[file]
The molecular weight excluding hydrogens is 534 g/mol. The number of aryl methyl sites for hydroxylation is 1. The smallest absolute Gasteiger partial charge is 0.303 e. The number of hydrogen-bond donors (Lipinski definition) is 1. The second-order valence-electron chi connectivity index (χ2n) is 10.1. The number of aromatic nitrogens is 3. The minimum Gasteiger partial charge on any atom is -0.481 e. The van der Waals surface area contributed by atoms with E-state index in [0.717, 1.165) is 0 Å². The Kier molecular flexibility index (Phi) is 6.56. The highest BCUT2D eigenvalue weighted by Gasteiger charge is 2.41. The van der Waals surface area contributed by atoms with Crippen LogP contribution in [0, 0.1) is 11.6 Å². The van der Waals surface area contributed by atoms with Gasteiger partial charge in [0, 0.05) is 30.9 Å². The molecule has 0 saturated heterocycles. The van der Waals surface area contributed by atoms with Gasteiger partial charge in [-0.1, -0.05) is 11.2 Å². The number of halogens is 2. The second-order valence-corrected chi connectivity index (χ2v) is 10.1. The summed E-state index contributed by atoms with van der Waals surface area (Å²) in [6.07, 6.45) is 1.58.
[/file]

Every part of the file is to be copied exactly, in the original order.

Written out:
The molecular weight excluding hydrogens is 534 g/mol. The number of aryl methyl sites for hydroxylation is 1. The smallest absolute Gasteiger partial charge is 0.303 e. The number of hydrogen-bond donors (Lipinski definition) is 1. The second-order valence-electron chi connectivity index (χ2n) is 10.1. The number of aromatic nitrogens is 3. The minimum Gasteiger partial charge on any atom is -0.481 e. The van der Waals surface area contributed by atoms with E-state index in [0.717, 1.165) is 0 Å². The Kier molecular flexibility index (Phi) is 6.56. The highest BCUT2D eigenvalue weighted by Gasteiger charge is 2.41. The van der Waals surface area contributed by atoms with Crippen LogP contribution in [0, 0.1) is 11.6 Å². The van der Waals surface area contributed by atoms with Gasteiger partial charge in [0, 0.05) is 30.9 Å². The molecule has 0 saturated heterocycles. The van der Waals surface area contributed by atoms with Gasteiger partial charge in [-0.1, -0.05) is 11.2 Å². The number of halogens is 2. The second-order valence-corrected chi connectivity index (χ2v) is 10.1. The summed E-state index contributed by atoms with van der Waals surface area (Å²) in [6.07, 6.45) is 1.58.